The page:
I became acquainted with the chickpea as a young vegetarian teenager scouring my neighborhood in hopes of a change from the monotony of my at the time, boringly mundane food options. Being young and the only vegetarian in my family, finding healthy alternatives of the carnivorous staples in our home proved difficult. Combine this fact with a doctor who not only told me that being a vegetarian was unhealthy, but also that it would cause me harm in the long run, and it is no wonder I begrudgingly began to eat poultry and fish again.
This is a dance that I performed for too many years. Desperately not wanting to eat flesh of any kind, but finding no guidance in how to achieve vegetarianism/veganism in a healthy way I searched out veggie options, most often hitting gold with ethnic cuisine such as Greek, Thai, and Indian. It is from such places that I began my love affair with the chickpea. I kid you not. For far too long I had been relegated to Burger King to order a Whopper with no meat, feeling ashamed to even pull up to the drive-thru window. Not once I found the chickpea though. Instead I began to seek out humble Greek cafes with cozy quarters, Mediterranean ambience, and my choice of chickpea entrees, often called by different names, taking different shapes, but never disappointing and always vegan.
Today chickpeas along with so many others are diet staples that not only make my veganism possible, but gluttonously enjoyable. Call them what you like, chickpeas, garbanzo beans, cece beans; it makes no difference, what is important is that you find them and eat them. The options are limitless. Perhaps known best for its ability to be ground and processed into hummus, a wonderfully tangy dip-like spread; the word hummus actually means chickpea in Arabic and dates back approximately 7,000 years to ancient Egypt.
Along with hummus the chickpea boasts another Mediterranean favorite, falafel; a fritter type food consisting of ground chickpeas and choice of spices, that is rolled into a ball or patty and then fried in a high-heat oil until golden brown. It is believed that the Copts of Egypt first used falafel as a replacement for meat during lent. And one of my personal favorites is the traditional Indian dish chana saag; chana being the Indian term for chickpea, the dish consists of a hearty blend of cooked chickpeas and fresh spinach in a thick, curry sauce. A large number of Indian recipes are based around the chickpea as the main ingredient and almost any can be prepared as a vegan-friendly version.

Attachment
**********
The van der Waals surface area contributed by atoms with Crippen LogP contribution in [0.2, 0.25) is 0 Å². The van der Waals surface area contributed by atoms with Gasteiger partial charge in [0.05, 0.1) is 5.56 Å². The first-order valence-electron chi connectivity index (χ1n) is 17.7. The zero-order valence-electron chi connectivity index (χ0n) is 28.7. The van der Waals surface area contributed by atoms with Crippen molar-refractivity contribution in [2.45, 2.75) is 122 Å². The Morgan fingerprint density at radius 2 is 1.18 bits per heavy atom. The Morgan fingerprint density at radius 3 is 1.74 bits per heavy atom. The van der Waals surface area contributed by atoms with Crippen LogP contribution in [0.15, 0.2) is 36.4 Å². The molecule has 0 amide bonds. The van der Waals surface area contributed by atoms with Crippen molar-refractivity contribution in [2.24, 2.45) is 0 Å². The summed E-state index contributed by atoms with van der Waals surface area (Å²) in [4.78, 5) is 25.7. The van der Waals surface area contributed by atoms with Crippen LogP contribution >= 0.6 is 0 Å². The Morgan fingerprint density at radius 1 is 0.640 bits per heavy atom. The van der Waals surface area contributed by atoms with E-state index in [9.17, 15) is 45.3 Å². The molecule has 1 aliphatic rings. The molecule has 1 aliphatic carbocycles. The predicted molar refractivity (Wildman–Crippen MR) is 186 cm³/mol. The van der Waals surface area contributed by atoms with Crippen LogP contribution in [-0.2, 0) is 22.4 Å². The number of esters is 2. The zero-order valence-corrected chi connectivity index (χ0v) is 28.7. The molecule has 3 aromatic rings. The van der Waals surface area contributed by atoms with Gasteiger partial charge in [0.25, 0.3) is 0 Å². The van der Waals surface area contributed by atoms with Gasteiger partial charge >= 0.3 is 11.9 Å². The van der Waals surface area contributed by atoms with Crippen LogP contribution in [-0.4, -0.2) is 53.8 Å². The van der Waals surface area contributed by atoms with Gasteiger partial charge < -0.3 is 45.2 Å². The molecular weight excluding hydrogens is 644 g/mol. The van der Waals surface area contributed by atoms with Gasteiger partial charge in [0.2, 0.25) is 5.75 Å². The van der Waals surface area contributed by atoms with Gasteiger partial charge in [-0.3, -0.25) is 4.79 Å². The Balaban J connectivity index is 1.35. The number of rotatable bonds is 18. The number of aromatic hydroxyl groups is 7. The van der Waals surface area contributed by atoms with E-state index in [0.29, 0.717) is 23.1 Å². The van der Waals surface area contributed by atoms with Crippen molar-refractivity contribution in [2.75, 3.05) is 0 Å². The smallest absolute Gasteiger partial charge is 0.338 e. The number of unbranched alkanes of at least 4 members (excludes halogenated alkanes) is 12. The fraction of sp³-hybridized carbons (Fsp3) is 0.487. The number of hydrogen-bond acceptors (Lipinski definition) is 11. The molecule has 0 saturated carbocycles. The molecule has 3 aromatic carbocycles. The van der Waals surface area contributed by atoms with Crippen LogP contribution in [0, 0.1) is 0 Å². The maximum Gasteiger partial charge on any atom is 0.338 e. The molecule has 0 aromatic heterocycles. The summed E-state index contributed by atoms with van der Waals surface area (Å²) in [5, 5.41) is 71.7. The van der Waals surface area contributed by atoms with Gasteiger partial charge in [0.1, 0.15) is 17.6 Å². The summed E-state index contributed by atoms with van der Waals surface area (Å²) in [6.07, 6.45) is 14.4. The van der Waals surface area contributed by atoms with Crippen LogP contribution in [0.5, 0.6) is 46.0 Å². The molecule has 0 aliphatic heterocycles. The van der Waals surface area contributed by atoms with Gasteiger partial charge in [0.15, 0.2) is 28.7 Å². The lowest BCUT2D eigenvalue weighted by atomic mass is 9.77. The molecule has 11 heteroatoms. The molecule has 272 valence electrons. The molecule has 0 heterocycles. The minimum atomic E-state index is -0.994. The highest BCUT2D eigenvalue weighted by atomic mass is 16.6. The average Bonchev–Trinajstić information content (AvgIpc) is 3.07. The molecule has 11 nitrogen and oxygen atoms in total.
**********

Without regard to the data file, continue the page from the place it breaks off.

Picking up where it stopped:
A healthy choice in any form, the chickpea is low in saturated fat and sodium and contains no cholesterol. It is a good source of dietary fiber, protein, and copper, and a very good source of folate and manganese. This versatile bean can be purchased both canned and dried and is available all year round. Dried chickpeas can be stored in a cool, dark place for up to twelve months and cooked chickpeas will stay fresh for approximately three days in the refrigerator. For raw food enthusiasts, chickpeas can be sprouted at home and used in the same way. All chickpeas, however prepared, are delicious whole in salads, soups, stews, or even as a snack on their own.
Luckily today as vegetarians and vegans we have more options than ever. With an explosive and ever-growing community of vegetarian and vegan food grocery items, restaurants, cafes, and even doctors encouraging and promoting the health benefits of a plant-based diet people of all ages are finding it easy and downright enjoyable to transition to and maintain healthy, vegetarian and vegan lifestyles. If the chickpea isn’t on your grocery list this week, add it and give it a try, you have much to gain and nothing to lose.